LONDON (Reuters) - By Arsene Wenger’s own admission, last week’s international break could hardly have come at a worse time for Arsenal.
After a torrid start to the season featuring a 1-0 defeat at Stoke City and 4-0 humiliation away to Liverpool, Wenger’s side rallied by taking 10 points from their next four Premier League matches and winning both of their Europa League group games.
They scored 15 goals and conceded three, Wenger’s critics were temporarily quietened and Arsenal’s points tally rose largely unnoticed to 13, level with champions Chelsea in fourth and one behind third-placed local rivals Tottenham Hotspur.
“I would have loved to be able to continue to play, but we cannot do anything about that,” the Frenchman lamented a 2-0 home win over Brighton & Hove Albion on Oct. 1 before the break.
The challenge facing Wenger now is to ensure his team pick up where they left off. Their next three league matches are visits to in-form Watford and out-of-form Everton and then a home game against Swansea City, who sit third-bottom.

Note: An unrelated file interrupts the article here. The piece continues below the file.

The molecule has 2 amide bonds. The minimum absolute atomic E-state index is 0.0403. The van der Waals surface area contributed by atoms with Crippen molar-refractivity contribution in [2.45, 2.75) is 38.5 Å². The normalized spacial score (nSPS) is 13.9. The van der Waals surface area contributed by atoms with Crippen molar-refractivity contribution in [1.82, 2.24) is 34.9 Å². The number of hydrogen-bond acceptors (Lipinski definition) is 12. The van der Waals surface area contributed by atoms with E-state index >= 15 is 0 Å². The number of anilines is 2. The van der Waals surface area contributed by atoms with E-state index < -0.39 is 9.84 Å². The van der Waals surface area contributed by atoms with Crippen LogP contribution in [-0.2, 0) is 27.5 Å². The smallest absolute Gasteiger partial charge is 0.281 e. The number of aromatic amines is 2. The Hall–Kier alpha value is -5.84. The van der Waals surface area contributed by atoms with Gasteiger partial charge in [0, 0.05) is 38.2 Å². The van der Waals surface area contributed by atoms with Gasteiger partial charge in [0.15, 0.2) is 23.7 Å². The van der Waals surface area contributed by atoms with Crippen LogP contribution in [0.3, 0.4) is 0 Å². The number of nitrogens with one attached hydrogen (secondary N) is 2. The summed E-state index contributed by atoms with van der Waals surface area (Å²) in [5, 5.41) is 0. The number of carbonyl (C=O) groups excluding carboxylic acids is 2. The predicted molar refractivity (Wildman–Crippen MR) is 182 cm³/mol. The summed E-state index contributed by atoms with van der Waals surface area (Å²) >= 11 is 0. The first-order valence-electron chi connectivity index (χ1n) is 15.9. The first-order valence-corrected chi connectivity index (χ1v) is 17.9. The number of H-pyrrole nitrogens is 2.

A trip to Belgrade to take on Crvena Zvedza in the Europa League and a home League Cup tie against Norwich City complete a month which the current league standings would suggest is far from the toughest on the Gunners’ calendar.
If they get through it unscathed, Arsenal will reach November unbeaten in 12 matches in all competitions, possibly in the top four of the Premier League, and with one foot in the knockout stages of the Europa League.
Yet improved points tallies and momentum are not the only rewards on offer, because a good month could also strengthen Arsenal’s hand in contract negotiations with Alexis Sanchez and Mesut Ozil, both of whom Wenger has said might leave in January.
Win six out of six games in October and the pair may be tempted to extend their deals, but slip-ups against Watford, Everton or Swansea could just as easily nudge them closer to the exit door and stir up more interest from Europe’s top clubs.
Much depends on the outcome of the game at Watford on Saturday. Former Arsenal forward turned pundit Paul Merson has been one of Wenger’s harshest critics of late but even he has said a win at Vicarage Road would be “a big result” for Arsenal.
Reporting by Matt Westby; editing by Ken Ferris